By Diane Burnett, K-State Research and Extension, Miami County, Family and Consumer Sciences AgentThe Fourth of July is over, the air is getting warmer and summer is here. Along with summer comes gatherings outdoors with food, fun and fellowship. Unfortunately, summer is also the time when cases of foodborne illness increase. You can avoid those uninvited guests by safely packing, preparing and storing your special summer foods. Here are some tips from the University of Maine Cooperative Extension Service on the “ABC’s of Barbecue.”
Marinating safely: Always marinate raw meats, fish or poultry in the refrigerator, never on the counter. Set aside a portion of the marinade before adding raw meat or poultry to use later as a dip or basting sauce. Do not reuse the marinade that the raw meat was soaked in. You can boil the marinade for five minutes to be sure to kill any bacteria from the raw meat.
Pre-cooking: You can save time on the grill by partially cooking meat or poultry ahead of time, then finishing it on the grill. The food should go directly to the grill from the microwave, range, or oven, though. Interrupted cooking is very risky. If you must cook well ahead of serving time, cook the meat completely and then cool it fast to put on the grill later. Either way, be sure the meat is cooked thoroughly.
Grilling: Make sure the grill is ready. For safety and quality, check that the coals are fiery hot before cooking food. This can take 30 minutes or longer. Coals should have a light coating of gray ash for optimal heat.
Thoroughly cook all meat and poultry. To ensure meat is cooked thoroughly, use a meat thermometer. To properly use a meat thermometer, insert the thermometer into the thickest part of the meat making being sure the end of the thermometer does not rest on the cooking surface. Use the following guidelines to be sure that whatever you are cooking reaches the right internal temperature:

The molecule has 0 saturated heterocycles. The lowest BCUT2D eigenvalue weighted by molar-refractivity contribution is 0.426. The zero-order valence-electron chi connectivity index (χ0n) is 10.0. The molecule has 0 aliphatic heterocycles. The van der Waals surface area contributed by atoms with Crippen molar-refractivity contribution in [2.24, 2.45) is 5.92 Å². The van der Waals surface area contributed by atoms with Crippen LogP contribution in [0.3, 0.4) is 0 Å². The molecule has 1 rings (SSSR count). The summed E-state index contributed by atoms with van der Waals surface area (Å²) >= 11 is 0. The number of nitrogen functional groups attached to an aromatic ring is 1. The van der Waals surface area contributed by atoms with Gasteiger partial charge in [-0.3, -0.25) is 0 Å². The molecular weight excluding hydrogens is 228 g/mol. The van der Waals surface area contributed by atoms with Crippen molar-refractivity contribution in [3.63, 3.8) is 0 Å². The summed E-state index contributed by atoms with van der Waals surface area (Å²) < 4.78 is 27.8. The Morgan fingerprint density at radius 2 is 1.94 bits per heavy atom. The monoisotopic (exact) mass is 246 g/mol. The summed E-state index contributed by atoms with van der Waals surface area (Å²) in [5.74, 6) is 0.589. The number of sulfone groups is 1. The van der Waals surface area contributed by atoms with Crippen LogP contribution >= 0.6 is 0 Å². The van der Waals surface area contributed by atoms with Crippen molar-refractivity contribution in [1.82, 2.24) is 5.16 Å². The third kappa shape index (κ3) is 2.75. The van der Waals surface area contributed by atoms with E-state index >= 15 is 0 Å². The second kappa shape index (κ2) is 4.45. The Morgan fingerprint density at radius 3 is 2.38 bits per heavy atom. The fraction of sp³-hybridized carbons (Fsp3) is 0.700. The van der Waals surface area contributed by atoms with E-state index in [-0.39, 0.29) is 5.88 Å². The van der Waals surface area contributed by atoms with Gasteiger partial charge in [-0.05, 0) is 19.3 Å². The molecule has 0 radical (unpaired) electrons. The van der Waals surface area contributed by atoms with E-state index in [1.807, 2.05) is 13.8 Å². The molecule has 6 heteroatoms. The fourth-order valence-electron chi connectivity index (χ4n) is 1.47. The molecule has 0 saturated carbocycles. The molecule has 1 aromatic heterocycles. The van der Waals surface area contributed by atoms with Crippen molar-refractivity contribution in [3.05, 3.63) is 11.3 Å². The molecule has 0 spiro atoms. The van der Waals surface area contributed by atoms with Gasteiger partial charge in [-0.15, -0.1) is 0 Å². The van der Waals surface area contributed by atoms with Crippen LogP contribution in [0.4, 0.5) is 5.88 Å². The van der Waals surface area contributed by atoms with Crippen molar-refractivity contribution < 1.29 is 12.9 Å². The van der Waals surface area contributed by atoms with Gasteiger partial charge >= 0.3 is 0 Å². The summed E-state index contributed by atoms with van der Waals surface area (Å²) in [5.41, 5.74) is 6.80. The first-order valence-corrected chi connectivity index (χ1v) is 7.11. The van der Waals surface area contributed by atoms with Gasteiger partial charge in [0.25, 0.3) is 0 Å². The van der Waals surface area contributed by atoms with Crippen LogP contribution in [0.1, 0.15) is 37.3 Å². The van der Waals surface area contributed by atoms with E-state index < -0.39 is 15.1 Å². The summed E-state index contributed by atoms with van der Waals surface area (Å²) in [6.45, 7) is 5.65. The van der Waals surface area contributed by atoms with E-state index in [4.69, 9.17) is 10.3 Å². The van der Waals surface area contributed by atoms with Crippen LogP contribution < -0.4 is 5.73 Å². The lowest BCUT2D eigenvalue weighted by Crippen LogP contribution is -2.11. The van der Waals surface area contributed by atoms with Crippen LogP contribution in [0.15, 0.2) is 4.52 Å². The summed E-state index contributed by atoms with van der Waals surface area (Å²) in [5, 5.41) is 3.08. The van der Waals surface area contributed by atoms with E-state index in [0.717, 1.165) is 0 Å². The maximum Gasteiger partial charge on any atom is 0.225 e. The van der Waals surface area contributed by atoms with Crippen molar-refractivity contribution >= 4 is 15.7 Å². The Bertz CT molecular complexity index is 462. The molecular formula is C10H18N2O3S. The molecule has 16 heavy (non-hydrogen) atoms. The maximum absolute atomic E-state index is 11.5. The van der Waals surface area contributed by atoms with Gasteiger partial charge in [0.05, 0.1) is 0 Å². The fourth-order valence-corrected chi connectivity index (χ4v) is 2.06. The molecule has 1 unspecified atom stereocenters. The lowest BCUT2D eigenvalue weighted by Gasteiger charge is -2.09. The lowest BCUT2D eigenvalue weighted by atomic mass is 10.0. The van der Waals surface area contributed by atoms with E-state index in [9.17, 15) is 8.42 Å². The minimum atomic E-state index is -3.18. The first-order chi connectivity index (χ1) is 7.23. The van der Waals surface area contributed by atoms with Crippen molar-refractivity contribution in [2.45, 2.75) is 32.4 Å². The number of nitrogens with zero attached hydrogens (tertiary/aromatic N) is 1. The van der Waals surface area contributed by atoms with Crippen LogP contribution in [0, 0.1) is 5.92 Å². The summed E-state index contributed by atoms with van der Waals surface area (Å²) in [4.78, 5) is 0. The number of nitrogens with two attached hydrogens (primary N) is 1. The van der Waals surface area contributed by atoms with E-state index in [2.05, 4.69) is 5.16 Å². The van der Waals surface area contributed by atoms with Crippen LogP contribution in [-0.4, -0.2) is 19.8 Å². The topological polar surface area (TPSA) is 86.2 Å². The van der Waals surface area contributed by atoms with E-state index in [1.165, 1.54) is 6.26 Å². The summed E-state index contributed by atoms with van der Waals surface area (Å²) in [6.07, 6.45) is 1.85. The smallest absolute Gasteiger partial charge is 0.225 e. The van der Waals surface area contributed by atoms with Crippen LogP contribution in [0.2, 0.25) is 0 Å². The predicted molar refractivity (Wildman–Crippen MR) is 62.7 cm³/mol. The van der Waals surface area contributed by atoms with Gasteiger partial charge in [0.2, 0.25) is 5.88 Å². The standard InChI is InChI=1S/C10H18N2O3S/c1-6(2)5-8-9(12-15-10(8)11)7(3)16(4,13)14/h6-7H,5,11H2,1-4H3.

- Beef, veal and lamb steaks, roasts, chops:145 degrees
- Hamburgers, beef: 160 degrees
- Pork, all cuts: 160 degrees
- Poultry, all cuts: 165 degrees
Grilling and cancer risk: The American Cancer Society suggests trimming off visible fat that could make the fire flame up and char the food. Pre-cooking in the microwave and conventional oven also lessens grilling time and reduces risks. The society also suggests raising the cooking level of the grill so food is farther from the heat. You should also avoid eating charred or burned portions of food and clean the grill well after cooking.
Serving grilled food: Serve hot, grilled foods immediately. Put cooked foods on clean plates, not ones used to hold raw meat or poultry. Perishable foods should be eaten within two hours, or one hour if outside temperature is above 90 degrees. Keep cold foods cold (below 40 degrees) and hot foods hot (above 140 degrees). Avoid the “danger zone” of 40 to 140 degrees.
Cleaning up: Clean the grill after each use. Also, refrigerate any leftovers promptly. Divide larger quantities into small, shallow containers for faster cooling.
Taking leftovers home: If you want to take any leftovers home, be sure that all perishable foods were kept on ice or refrigerated at all times, except when cooked or served. Keep the foods iced as you travel home and refrigerate as soon as you get home. If food is no longer refrigerator-cold to the touch, harmful bacteria could be present.
Remember: When in doubt, throw it out.
For more information about food safety, call USDA’s Meat and Poultry Hotline: (800) 535-4555, or K-State Research and Extension, Miami County at (913) 294-4306 or write to email@example.com.